Let’s take a trip to the top shelf, shall we? In this edition of the Whiskey Write-up, we’re taking a look at two Scotch whiskies, ranging from premium to ultra-premium, and perhaps beyond.

The Last Drop 48 Year Old

The Last Drop Distillers fourth ever release is The Last Drop 48 Year Old, of which only 592 bottles were released.

“We don’t launch bottles just because they’re old or because they’re scarce,” said Beanie Espey, sales and marketing director of The Last Drop and daughter of co-founder James Espey, as she played host to a special tasting held at Dram & Grain, in the basement of Jack Rose.

That means they’re not just releasing old whisky for the sake of it, it must meet exacting quality standards. That said, the whisky is of course quite old, and it is quite scarce. The youngest whisky included in the blend was distilled in 1965, and some of the stock stretches back quite a bit farther, including from certain now-closed distilleries.

That all adds up to a suggested retail price of $3,999.99 for The Last Drop 48, bottled at 48.6% ABV. With that kind of price tag, if you’re purchasing a bottle as an investment, you’ll be pleased to see that its luxe display case also includes a mini bottle for tasting.

Tasting Notes: The nose is huge on this dram. It jumps out at you with rich vanilla and honey, peaches and a distinct buttery baked apple aroma. The palate offers a layered complexity and a velvety mouthfeel. Find more vanilla and peach, along with oaky and woody notes, and some spice. The finish brings some heat and goes for days, and leaves you with a lingering sweetness.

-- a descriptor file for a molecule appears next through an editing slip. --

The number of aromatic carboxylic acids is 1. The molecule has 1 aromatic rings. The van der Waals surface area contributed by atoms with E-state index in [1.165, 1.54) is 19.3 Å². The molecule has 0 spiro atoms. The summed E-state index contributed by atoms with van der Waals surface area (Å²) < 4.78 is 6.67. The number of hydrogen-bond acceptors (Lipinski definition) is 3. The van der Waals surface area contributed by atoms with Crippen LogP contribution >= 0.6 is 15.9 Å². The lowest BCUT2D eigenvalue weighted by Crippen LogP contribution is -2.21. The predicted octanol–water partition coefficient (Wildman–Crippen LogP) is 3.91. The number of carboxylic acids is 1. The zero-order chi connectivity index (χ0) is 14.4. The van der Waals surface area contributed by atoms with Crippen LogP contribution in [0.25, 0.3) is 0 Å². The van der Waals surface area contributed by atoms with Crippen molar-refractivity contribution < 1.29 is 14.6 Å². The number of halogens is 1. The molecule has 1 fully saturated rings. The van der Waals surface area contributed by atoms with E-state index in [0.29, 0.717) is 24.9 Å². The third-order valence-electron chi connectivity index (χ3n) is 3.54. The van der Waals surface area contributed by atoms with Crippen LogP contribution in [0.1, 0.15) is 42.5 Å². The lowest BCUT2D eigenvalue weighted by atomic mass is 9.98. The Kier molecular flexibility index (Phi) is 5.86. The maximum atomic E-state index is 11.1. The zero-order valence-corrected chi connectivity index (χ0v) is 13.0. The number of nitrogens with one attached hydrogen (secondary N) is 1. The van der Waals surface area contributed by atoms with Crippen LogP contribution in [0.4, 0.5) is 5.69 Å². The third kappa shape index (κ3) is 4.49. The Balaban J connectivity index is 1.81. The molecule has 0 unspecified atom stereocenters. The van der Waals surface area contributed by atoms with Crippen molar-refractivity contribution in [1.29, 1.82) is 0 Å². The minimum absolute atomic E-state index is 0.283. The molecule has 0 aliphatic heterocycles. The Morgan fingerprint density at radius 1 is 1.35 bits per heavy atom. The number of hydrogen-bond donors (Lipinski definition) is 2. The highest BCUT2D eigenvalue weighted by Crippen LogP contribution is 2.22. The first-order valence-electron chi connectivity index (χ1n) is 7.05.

The Macallan Rare Cask

The Macallan Rare Cask is an exclusive to the U.S. offering. It’s made from a precisely selected range of The Macallan’s casks, representing less than 1% of their stock, and consisting of almost entirely first-fill sherry casks. This compares to their other sherry-casked whiskies which typically include roughly 80% first-fill casks.

“Really it’s about moving through all of our warehouses and all of our stocks, and basically sampling a range of casks for intensity of sherry cask flavor and character to build up the Rare Cask profile,” says brand ambassador Craig Bridger. “We’re looking for casks which are not only heavily extracted, but the marriage of which will be wonderfully well rounded.”

Bridger says The Macallan Rare Cask, 43% ABV and offered in a hefty Lalique-designed bottle, falls somewhere between The Macallan 18 and The Macallan 25 in style, and at a suggested retail price of $300, it falls between The Macallan 18 and 21 price-wise.

Of course, it’s only us Americans who are dealing with age-specific labels on The Macallan at this point. Elsewhere, you’ll find the 1824 Series — The Macallan Gold, Amber, Sienna and Ruby.

Tasting Notes: On the nose, the sherry profile dominates, with raisins, nutty aromas, plums and red fruits, and just a hint of caramel. The palate is sweet and smooth, with a thick, chewy mouthfeel, more sherry and raisins, and dark chocolate. Absolutely no hint of burn on the finish, leaving you with plum, red fruit, and a bit of oak and spice. Add water to your dram and the earthy, woody notes come out more on both the nose and palate.